After the liberation of Paris in 1944, Picasso began to keep company with a young art student, Françoise Gilot. They eventually became lovers, and had two children together, Claude, and Paloma. Uniquely among Picasso's women, Françoise eventually left Picasso in 1953 because of his abusive treatment, and infidelities. This came as a severe blow to Picasso, who was used to submissive women who lived for whatever scraps of affection or attention he deigned to give them.
He went through a difficult period after Françoise's departure, coming to terms with his advancing age, and his perception that he was an old man, now in his seventies, who was no longer attractive to young women. A number of ink drawings from this period explore this theme of the hideous old dwarf as counterpoint to the beautiful young girl.
Picasso was not long in finding another lover, Jacqueline Roque. She worked at the Madoura Pottery, where Picasso made and painted ceramics. The two remained together for the rest of Picasso's life, marrying in 1961. Their marriage was also the means of one last act of revenge against Françoise. Françoise had been seeking a legal means to legitimize her children with Picasso, Claude and Paloma. With Picasso's encouragement, she had arranged to divorce her then husband, Luc Simon, and marry Picasso to secure her children's rights. Picasso then secretly married Jacqueline after Françoise had filed for divorce in order to exact his revenge for her leaving him.
In his 80s and 90s, Picasso, no longer quite the energetic dynamo he had been in his youth, became more, and more reclusive. His second wife, Jacqueline Roque, screened all but the most important visitors, and closest friends, even excluding Picasso's two children, Claude and Paloma.
This reclusive existence intensified after Picasso underwent surgery for a prostate condition in 1965. This surgery is rumored to have left him largely impotent. To a man for whom sexual adventure was such an important part of life, this was a serious change, and Picasso seems to have dealt with it by redoubling his already prolific artistic output.
Devoting his full energies to his work, Picasso became more daring, his works more colorful and expressive, and from 1968 through 1971 he produced a torrent of paintings and hundreds of copperplate engravings. At the time these works were dismissed by most as pornographic fantasies of an impotent old man, or the slapdash works of an artist who was past his prime. One long time admirer, Douglas Cooper called them "the incoherent scribblings of a frenetic old man in the antechamber of death". Only a decade later, after Picasso's death, when the rest of the art world had moved on from abstract expressionism, did the critical community come to see that Picasso had already discovered neo-expressionism, and was, as usual, ahead of his time.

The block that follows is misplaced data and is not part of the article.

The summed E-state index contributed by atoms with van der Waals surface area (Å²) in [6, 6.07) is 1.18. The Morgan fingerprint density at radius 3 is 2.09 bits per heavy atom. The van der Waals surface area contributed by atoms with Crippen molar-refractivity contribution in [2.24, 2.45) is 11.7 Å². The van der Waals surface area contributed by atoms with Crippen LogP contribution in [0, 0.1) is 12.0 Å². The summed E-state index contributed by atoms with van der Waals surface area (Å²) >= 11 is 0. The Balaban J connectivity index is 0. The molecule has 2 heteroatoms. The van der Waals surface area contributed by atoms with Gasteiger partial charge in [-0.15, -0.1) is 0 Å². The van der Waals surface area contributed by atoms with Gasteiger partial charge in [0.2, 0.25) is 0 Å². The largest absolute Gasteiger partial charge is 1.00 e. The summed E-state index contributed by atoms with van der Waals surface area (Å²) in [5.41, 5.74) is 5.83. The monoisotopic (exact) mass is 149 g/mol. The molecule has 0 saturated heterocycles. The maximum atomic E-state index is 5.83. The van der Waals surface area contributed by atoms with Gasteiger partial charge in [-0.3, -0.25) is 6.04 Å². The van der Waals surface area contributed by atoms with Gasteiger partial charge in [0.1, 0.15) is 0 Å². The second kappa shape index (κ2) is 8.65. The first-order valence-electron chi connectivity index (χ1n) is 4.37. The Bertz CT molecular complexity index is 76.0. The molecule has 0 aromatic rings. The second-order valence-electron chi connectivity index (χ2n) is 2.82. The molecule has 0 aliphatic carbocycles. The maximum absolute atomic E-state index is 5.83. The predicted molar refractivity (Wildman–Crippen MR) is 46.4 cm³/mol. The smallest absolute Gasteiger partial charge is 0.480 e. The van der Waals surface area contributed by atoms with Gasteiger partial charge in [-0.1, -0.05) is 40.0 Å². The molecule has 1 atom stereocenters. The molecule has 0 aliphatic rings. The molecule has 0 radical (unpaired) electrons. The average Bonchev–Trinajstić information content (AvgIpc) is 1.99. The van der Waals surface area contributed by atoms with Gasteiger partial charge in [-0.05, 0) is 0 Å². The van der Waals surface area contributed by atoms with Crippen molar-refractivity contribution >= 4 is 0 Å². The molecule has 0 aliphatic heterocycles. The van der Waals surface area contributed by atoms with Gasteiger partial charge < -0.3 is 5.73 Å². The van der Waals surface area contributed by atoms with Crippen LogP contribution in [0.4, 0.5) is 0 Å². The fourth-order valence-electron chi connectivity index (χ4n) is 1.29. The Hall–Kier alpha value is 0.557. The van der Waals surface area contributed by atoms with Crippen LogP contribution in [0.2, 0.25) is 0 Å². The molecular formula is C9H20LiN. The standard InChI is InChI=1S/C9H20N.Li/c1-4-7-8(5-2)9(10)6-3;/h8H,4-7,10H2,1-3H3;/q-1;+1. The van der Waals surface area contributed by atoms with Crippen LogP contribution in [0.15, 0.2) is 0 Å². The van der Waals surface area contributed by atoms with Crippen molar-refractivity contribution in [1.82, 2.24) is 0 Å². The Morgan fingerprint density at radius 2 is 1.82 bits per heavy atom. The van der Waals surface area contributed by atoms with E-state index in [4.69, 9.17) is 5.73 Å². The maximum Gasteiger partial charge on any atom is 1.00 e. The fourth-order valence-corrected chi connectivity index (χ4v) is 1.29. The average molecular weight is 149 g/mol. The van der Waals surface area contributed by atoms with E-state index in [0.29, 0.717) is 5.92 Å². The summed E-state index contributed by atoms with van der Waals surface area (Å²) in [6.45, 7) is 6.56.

Pablo Picasso died on April 8, 1973 at Mougins, France, and was interred at Castle Vauvenargues' park, in Vauvenargues, Bouches-du-Rhône. Jacqueline prevented his children Claude and Paloma from attending the funeral.
At the time of his death, Picasso, by now a multi-millionaire, owned a vast quantity of his own work, consisting of personal favorites which he had kept off the art market, or which he had not needed to sell. In addition, he had a considerable collection of the work of other famous artists, like Henri Matisse, with whom he had exchanged works. Since Picasso left no will, his death duties, or estate tax to the French state were paid in the form of his works, and others from his collection. These works form the core of the immense, and representative collection of the Musée Picasso in Paris. And recently in 2003, relatives of Picasso inaugurated a museum dedicated to him, in his hometown of Malaga, Spain, called the Museo Picasso Málaga.